In a tribute to the seven CIA agents killed December 30th by a suicide bomber in Afghanistan, Agency Director Leon Panetta wrote, “Our officers were engaged in an important mission in a dangerous part of the world.”
What he neglected to tell readers of the Washington Post, the Juneau Empire, the Monterey Herald and other mainstream publicity outlets is that CIA agents, like the United States itself, have no business in that part of the world. The U.S. is only in Afghanistan because eight years ago it launched a war of aggression against that small country and occupied it. Now Panetta is distressed as militants there strike back at the occupiers—occupiers who are breathing life into a crooked, dishonest, Kabul regime whose stellar achievements are dope-peddling and vote-stealing.
Panetta also failed to tell readers that, if not for such CIA actions as the violent overthrow of the government of Iran in 1953 to get that country’s oil, and the 2003 U.S. aggression against Iraq to get that country’s oil, the Middle East might not be quite so violent today. Those aren’t Boy Scout camps President Obama is reinforcing in Afghanistan.
Panetta begins his article of January 13th, “CIA Victories Come At A Cost,” by playing on the sympathy of American readers. He opens with the words, “The horrible news on Dec. 30 that a suicide bomber had taken seven American lives in Afghanistan may have been, for some, a stark reminder that we are at war.” All well and good as we recall John Donne’s famous line “Any man’s death diminishes me” and we grieve for the loss of those men and their suffering families.
But Panetta admits in his own words, “In the past year we have done exceptionally heavy damage to al Qaeda. That’s why the extremists hit back.” Got that? It is extremism for al Qaeda to hit back but it is not extremism for the CIA to launch its drone aerial rocket strikes against al Qaeda—, strikes that a protesting Pakistan government has urged the U.S. halt as they are killing innocent civilians, in aggregate probably in the hundreds.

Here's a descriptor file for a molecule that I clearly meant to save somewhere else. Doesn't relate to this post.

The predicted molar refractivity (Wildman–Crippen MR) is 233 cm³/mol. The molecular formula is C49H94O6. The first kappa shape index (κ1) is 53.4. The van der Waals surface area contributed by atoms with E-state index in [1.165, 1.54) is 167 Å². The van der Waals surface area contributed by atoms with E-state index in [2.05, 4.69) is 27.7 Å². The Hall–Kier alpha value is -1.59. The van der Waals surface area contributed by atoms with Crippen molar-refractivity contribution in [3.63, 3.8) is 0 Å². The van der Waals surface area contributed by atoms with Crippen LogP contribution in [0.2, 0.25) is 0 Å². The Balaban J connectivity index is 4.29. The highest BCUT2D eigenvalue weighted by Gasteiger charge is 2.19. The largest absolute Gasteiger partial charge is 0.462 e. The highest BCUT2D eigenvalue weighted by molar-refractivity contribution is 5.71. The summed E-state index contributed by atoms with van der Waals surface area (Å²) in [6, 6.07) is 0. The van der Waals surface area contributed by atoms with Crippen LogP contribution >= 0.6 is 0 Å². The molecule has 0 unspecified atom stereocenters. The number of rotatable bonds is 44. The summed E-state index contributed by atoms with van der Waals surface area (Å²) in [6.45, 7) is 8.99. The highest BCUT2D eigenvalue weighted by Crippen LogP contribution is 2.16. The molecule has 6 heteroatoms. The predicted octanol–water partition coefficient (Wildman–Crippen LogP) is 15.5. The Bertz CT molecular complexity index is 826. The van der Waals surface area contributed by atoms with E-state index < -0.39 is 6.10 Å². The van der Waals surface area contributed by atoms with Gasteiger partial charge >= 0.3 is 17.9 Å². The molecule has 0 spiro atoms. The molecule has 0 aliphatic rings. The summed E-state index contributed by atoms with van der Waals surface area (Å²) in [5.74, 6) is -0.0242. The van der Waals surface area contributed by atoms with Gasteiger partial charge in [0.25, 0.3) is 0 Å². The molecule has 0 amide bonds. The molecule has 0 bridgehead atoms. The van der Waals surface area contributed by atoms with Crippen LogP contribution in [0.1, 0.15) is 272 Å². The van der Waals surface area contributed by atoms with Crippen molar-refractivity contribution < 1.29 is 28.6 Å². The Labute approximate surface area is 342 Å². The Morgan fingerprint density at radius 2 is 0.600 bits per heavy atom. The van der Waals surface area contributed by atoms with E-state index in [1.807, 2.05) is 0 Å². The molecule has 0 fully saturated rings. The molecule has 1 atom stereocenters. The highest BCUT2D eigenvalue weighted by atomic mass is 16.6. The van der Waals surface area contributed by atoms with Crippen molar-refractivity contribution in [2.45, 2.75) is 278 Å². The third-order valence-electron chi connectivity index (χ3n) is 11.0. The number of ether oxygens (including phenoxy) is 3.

Director Panetta scolds those who fault the slain men (and I do not) for “poor tradecraft” because of what happened at Forward Operating Base Chapman. War is the essence of deception and ugly new tactics only beget ugly new responses. On its face, war is a low-down, sneaky, dishonest business, characterized by surprise attacks, double-dealing, and nauseating violence. That is what the CIA received but that is what the CIA historically has dished out. It is beyond pity that al Qaeda does not see how its own violent tactics only stoke the fires of hatred and conflict. It should be remembered Gandhi liberated India by non-violence, not by suicide bombers. As for America, it daily dishonors the example of Reverend Martin Luther King.
In his article, Panetta praises the slain CIA officers for their “devoted work” and CIA agents in general for their “courage,” yet he has not condemned or punished a single CIA agent for the cowardly torturing of Moslem prisoners in chains, and he continues the illegal practice of rendition. Leon Panetta finds evil only where he wants to find it. He is the compliant servant of a war machine that is bent not only on controlling the energy resources of the Middle East but of one which has been systematically ringing the entire planet in military bases from which it can spy upon, and rain destruction upon, any people in any region.
Panetta’s expressions of sorrow and regret over the losses of his officers, however genuine and deeply felt, resemble Queen Victoria’s expressions of remorse for the fallen troops in the telegrams of congratulations she sent to her generals upon their victories as they expanded the British Empire by criminal force and violence.
Two thousand years ago the Roman emperor Aurelian complained in a letter, “Surely, the gods have decreed that my life should be a perpetual warfare.” And while he lamented the deaths of “seven thousand of my soldiers …slain in the contest…in Dacia and the camps along the Danube,” Aurelian would have had no complaint had Rome not subjugated those territories, and his troops would have been alive, not dead, if Rome had not occupied them. Americans who wonder today why 5,000 of their troops have died in the Middle East could do no better than to read Edward Gibbon’s “The Decline and Fall of the Roman Empire.”
Sherwood Ross formerly reported for the Chicago Daily News and contributed regular columns to wire services. Reach him at [email protected]